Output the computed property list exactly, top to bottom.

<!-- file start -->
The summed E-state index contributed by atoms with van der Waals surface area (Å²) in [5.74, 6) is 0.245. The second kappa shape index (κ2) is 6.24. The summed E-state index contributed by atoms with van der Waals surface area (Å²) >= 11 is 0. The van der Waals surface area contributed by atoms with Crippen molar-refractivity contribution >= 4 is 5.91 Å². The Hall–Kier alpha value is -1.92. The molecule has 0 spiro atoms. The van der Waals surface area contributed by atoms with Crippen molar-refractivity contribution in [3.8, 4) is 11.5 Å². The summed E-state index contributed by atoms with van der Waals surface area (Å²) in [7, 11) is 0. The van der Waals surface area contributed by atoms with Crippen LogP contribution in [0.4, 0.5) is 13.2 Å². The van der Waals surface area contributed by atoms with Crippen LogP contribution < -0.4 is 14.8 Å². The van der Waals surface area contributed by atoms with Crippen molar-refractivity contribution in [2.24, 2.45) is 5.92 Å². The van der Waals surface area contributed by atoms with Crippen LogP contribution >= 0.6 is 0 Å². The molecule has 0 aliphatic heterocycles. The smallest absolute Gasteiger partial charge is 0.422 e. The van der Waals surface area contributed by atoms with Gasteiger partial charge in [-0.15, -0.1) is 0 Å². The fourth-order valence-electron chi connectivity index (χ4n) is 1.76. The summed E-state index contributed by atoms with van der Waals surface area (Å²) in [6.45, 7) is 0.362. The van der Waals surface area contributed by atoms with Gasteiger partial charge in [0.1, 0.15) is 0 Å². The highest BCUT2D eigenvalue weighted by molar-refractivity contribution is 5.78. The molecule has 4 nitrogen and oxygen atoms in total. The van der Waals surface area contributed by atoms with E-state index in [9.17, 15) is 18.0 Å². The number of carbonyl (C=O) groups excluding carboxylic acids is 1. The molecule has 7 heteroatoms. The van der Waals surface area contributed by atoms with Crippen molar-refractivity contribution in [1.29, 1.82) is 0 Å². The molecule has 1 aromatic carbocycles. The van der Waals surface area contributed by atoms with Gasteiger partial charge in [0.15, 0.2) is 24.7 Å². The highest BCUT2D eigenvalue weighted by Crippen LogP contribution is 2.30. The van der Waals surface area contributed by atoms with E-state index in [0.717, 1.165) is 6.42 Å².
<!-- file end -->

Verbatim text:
The summed E-state index contributed by atoms with van der Waals surface area (Å²) in [5.74, 6) is 0.245. The second kappa shape index (κ2) is 6.24. The summed E-state index contributed by atoms with van der Waals surface area (Å²) >= 11 is 0. The van der Waals surface area contributed by atoms with Crippen molar-refractivity contribution >= 4 is 5.91 Å². The Hall–Kier alpha value is -1.92. The molecule has 0 spiro atoms. The van der Waals surface area contributed by atoms with Crippen molar-refractivity contribution in [3.8, 4) is 11.5 Å². The summed E-state index contributed by atoms with van der Waals surface area (Å²) in [7, 11) is 0. The van der Waals surface area contributed by atoms with Crippen LogP contribution in [0.4, 0.5) is 13.2 Å². The van der Waals surface area contributed by atoms with Crippen LogP contribution < -0.4 is 14.8 Å². The van der Waals surface area contributed by atoms with Crippen molar-refractivity contribution in [2.24, 2.45) is 5.92 Å². The van der Waals surface area contributed by atoms with Crippen LogP contribution >= 0.6 is 0 Å². The molecule has 0 aliphatic heterocycles. The smallest absolute Gasteiger partial charge is 0.422 e. The van der Waals surface area contributed by atoms with Gasteiger partial charge in [-0.15, -0.1) is 0 Å². The fourth-order valence-electron chi connectivity index (χ4n) is 1.76. The summed E-state index contributed by atoms with van der Waals surface area (Å²) in [6.45, 7) is 0.362. The van der Waals surface area contributed by atoms with Gasteiger partial charge in [0.1, 0.15) is 0 Å². The highest BCUT2D eigenvalue weighted by molar-refractivity contribution is 5.78. The molecule has 4 nitrogen and oxygen atoms in total. The van der Waals surface area contributed by atoms with E-state index in [9.17, 15) is 18.0 Å². The number of carbonyl (C=O) groups excluding carboxylic acids is 1. The molecule has 7 heteroatoms. The van der Waals surface area contributed by atoms with Crippen molar-refractivity contribution in [1.29, 1.82) is 0 Å². The molecule has 1 aromatic carbocycles. The van der Waals surface area contributed by atoms with Gasteiger partial charge in [0.15, 0.2) is 24.7 Å². The highest BCUT2D eigenvalue weighted by Crippen LogP contribution is 2.30. The van der Waals surface area contributed by atoms with E-state index in [0.717, 1.165) is 6.42 Å².